Unloved African food producer Zambeef Products (ZAM:AIM) is on the rack, slumping 9.8% to 27.63p on another disappointing trading update. The vertically-integrated agri-business warns of a lurch into first-half losses due to local currency weakness, increasingly competitive market conditions and the effects of animal disease.


The £76 million cap beef, chickens and milk producer and food retailer, with operations spanning Zambia, Nigeria and Ghana, is a long-term beneficiary of growing Sub-Saharan protein consumption trends. Yet Zambeef's share price hasn't provided portfolio nourishment of late, weak in the wake of a disappointing performance last year reflecting a combination of an imported beef contamination scare and cost escalation.


Web chart - Zambeef - March 2014

Sentiment is souring again with Zambeef, which made an interim $8.4 million profit at the adjusted pre-tax line last year, set to slip into the red. Though sales for the half to March were broadly in line with expectations, margins were hit by weakness in the Zambian kwacha – increasing the group's dollar-denominated costs in its edible oils, stock feed and cropping divisions – as well as pork product restrictions following an outbreak of African swine fever in Zambia.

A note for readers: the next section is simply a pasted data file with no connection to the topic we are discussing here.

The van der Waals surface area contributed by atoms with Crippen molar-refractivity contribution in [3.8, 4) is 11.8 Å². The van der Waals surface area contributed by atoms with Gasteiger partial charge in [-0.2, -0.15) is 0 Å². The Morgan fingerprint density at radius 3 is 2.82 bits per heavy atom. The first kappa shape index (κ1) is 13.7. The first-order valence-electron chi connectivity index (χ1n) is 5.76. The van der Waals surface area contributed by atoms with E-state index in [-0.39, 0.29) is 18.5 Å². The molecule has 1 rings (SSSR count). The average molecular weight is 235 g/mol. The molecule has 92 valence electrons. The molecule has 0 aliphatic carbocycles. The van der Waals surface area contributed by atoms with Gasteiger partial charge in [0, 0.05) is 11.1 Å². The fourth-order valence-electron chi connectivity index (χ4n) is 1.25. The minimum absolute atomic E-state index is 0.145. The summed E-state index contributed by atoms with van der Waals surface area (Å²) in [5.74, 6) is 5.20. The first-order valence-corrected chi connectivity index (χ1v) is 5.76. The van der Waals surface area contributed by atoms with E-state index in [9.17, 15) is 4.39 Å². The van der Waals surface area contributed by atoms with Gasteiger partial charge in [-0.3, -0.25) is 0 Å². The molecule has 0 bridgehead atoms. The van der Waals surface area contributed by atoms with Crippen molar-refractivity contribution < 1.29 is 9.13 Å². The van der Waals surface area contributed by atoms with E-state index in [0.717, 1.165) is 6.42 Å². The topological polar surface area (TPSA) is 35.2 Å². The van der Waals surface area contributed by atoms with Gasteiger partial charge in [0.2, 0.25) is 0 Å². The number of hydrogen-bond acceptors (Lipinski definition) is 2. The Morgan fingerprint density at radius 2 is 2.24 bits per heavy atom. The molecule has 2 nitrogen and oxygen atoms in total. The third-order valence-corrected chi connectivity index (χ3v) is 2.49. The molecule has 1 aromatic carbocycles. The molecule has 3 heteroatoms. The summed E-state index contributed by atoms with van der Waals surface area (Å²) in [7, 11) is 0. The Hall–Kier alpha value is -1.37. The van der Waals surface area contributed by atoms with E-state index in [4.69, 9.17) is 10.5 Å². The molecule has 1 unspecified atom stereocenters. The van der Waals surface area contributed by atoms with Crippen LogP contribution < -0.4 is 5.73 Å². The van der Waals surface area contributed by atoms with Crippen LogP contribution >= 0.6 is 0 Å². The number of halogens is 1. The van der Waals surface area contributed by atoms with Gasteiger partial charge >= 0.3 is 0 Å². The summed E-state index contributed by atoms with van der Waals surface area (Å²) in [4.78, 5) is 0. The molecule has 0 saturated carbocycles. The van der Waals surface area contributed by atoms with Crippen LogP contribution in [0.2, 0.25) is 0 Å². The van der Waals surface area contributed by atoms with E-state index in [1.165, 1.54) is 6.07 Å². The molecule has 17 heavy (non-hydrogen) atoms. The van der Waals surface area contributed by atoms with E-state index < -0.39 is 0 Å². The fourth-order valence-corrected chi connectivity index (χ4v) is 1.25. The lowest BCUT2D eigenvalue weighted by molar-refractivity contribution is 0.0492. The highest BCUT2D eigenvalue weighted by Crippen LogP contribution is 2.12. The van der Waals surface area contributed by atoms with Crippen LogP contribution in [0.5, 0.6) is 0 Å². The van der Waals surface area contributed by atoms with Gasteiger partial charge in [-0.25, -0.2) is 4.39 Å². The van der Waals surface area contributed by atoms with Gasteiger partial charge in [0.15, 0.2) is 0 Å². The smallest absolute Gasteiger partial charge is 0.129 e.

Zambeef's animals haven't been struck down by disease. Yet government-imposed restrictions on the movement of pigs and sale of pork products, designed to mitigate the impact, have hurt Zambeef's 'Master Pork' business.


Also crimping margins is pricing in the retail sector, still recovering from last year's issues surrounding imported beef. Amid increasingly cut-throat competition, Zambeef's CEO Francis Grogan says the company is finding it harder to pass escalating costs onto consumers.


Foreign exchange movements and the impact of animal disease may be temporary, although growing competition in key sectors could be a new reality with which Zambeef has to contend.


'Although administration costs have been held stable the company will report an adjusted loss before tax in the first half of 2014 and is unlikely to be profitable in the full financial year', writes Panmure Gordon, which has put both forecasts and recommendation under review. Before today's news, the broker had forecast $5.9 million of full-year taxable profits.


Edward Hugo, agriculture analyst at VSA Capital, laments that 'ZAM has suffered from various issues over the past two years. It looks like 2014 will provide continued challenges with consensus estimates to be revised downwards following this update.'

Issue Date: 31 Mar 2014